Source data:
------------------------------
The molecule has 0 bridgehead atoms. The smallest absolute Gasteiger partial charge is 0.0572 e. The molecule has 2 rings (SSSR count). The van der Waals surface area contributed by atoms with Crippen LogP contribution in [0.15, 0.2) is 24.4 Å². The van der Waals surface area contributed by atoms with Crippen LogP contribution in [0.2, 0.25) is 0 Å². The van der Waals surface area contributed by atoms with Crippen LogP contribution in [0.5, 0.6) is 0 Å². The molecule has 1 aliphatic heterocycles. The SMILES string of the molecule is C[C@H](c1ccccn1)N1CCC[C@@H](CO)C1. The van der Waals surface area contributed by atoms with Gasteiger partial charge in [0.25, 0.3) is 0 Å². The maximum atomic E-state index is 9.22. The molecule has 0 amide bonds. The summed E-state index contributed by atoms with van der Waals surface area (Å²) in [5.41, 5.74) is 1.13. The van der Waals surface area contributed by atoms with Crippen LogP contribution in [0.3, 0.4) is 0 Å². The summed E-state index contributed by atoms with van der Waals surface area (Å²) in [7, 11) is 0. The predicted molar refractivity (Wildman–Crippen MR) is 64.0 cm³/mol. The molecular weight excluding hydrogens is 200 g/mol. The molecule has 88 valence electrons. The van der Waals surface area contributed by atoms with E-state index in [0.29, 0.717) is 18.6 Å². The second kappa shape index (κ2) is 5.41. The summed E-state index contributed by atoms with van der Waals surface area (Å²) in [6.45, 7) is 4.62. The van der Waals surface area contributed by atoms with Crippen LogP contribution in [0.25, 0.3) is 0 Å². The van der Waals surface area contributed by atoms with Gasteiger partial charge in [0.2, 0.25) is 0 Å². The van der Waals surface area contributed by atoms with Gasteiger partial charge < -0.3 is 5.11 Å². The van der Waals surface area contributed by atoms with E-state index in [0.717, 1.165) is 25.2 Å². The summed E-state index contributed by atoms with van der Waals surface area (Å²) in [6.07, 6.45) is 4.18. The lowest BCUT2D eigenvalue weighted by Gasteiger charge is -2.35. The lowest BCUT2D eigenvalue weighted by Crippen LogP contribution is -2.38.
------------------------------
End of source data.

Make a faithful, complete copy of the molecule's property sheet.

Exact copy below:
The molecule has 0 bridgehead atoms. The smallest absolute Gasteiger partial charge is 0.0572 e. The molecule has 2 rings (SSSR count). The van der Waals surface area contributed by atoms with Crippen LogP contribution in [0.15, 0.2) is 24.4 Å². The van der Waals surface area contributed by atoms with Crippen LogP contribution in [0.2, 0.25) is 0 Å². The van der Waals surface area contributed by atoms with Crippen LogP contribution in [0.5, 0.6) is 0 Å². The molecule has 1 aliphatic heterocycles. The SMILES string of the molecule is C[C@H](c1ccccn1)N1CCC[C@@H](CO)C1. The van der Waals surface area contributed by atoms with Gasteiger partial charge in [0.25, 0.3) is 0 Å². The maximum atomic E-state index is 9.22. The molecule has 0 amide bonds. The summed E-state index contributed by atoms with van der Waals surface area (Å²) in [5.41, 5.74) is 1.13. The van der Waals surface area contributed by atoms with Crippen LogP contribution in [0.3, 0.4) is 0 Å². The summed E-state index contributed by atoms with van der Waals surface area (Å²) in [7, 11) is 0. The predicted molar refractivity (Wildman–Crippen MR) is 64.0 cm³/mol. The molecular weight excluding hydrogens is 200 g/mol. The molecule has 88 valence electrons. The van der Waals surface area contributed by atoms with E-state index in [0.29, 0.717) is 18.6 Å². The second kappa shape index (κ2) is 5.41. The summed E-state index contributed by atoms with van der Waals surface area (Å²) in [6.45, 7) is 4.62. The van der Waals surface area contributed by atoms with Crippen LogP contribution in [0.25, 0.3) is 0 Å². The van der Waals surface area contributed by atoms with Gasteiger partial charge in [0.2, 0.25) is 0 Å². The van der Waals surface area contributed by atoms with Gasteiger partial charge < -0.3 is 5.11 Å². The van der Waals surface area contributed by atoms with E-state index in [0.717, 1.165) is 25.2 Å². The summed E-state index contributed by atoms with van der Waals surface area (Å²) in [6.07, 6.45) is 4.18. The lowest BCUT2D eigenvalue weighted by Gasteiger charge is -2.35. The lowest BCUT2D eigenvalue weighted by Crippen LogP contribution is -2.38.